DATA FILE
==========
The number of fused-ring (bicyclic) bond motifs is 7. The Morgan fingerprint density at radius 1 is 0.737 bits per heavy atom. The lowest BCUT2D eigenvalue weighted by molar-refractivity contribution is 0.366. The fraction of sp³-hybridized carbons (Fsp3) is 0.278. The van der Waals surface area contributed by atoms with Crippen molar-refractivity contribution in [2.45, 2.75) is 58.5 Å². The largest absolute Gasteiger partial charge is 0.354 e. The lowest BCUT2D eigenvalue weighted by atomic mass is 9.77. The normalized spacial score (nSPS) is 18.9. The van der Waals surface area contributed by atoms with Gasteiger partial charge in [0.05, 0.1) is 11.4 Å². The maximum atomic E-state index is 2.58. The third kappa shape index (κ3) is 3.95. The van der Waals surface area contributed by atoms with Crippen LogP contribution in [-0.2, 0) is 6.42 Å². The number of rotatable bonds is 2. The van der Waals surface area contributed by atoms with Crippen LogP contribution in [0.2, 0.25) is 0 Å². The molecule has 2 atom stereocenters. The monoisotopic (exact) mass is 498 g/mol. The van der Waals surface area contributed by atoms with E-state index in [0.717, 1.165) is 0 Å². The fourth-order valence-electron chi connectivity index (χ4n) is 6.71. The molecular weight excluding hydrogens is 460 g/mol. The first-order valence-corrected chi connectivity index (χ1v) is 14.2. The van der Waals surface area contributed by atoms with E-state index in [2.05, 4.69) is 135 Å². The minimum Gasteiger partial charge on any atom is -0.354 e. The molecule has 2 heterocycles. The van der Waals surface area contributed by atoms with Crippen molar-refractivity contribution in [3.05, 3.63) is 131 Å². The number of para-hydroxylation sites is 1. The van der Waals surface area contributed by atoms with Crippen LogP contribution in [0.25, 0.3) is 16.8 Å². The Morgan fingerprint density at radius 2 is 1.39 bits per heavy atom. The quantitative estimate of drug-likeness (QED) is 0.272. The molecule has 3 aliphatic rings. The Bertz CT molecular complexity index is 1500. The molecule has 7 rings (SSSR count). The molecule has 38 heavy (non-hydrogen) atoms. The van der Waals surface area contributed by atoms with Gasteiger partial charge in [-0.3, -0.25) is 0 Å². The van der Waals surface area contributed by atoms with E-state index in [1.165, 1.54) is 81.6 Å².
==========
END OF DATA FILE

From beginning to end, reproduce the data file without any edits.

The number of fused-ring (bicyclic) bond motifs is 7. The Morgan fingerprint density at radius 1 is 0.737 bits per heavy atom. The lowest BCUT2D eigenvalue weighted by molar-refractivity contribution is 0.366. The fraction of sp³-hybridized carbons (Fsp3) is 0.278. The van der Waals surface area contributed by atoms with Crippen molar-refractivity contribution in [2.45, 2.75) is 58.5 Å². The largest absolute Gasteiger partial charge is 0.354 e. The lowest BCUT2D eigenvalue weighted by atomic mass is 9.77. The normalized spacial score (nSPS) is 18.9. The van der Waals surface area contributed by atoms with Gasteiger partial charge in [0.05, 0.1) is 11.4 Å². The maximum atomic E-state index is 2.58. The third kappa shape index (κ3) is 3.95. The van der Waals surface area contributed by atoms with Crippen LogP contribution in [-0.2, 0) is 6.42 Å². The number of rotatable bonds is 2. The van der Waals surface area contributed by atoms with Crippen LogP contribution in [0.2, 0.25) is 0 Å². The molecule has 2 atom stereocenters. The monoisotopic (exact) mass is 498 g/mol. The van der Waals surface area contributed by atoms with E-state index in [0.717, 1.165) is 0 Å². The fourth-order valence-electron chi connectivity index (χ4n) is 6.71. The molecular weight excluding hydrogens is 460 g/mol. The first-order valence-corrected chi connectivity index (χ1v) is 14.2. The van der Waals surface area contributed by atoms with E-state index in [2.05, 4.69) is 135 Å². The minimum Gasteiger partial charge on any atom is -0.354 e. The molecule has 2 heterocycles. The van der Waals surface area contributed by atoms with Crippen molar-refractivity contribution in [3.05, 3.63) is 131 Å². The number of para-hydroxylation sites is 1. The van der Waals surface area contributed by atoms with Crippen LogP contribution in [0.25, 0.3) is 16.8 Å². The Morgan fingerprint density at radius 2 is 1.39 bits per heavy atom. The quantitative estimate of drug-likeness (QED) is 0.272. The molecule has 3 aliphatic rings. The Bertz CT molecular complexity index is 1500. The molecule has 7 rings (SSSR count). The molecule has 38 heavy (non-hydrogen) atoms. The van der Waals surface area contributed by atoms with Gasteiger partial charge in [-0.3, -0.25) is 0 Å². The van der Waals surface area contributed by atoms with E-state index in [1.165, 1.54) is 81.6 Å².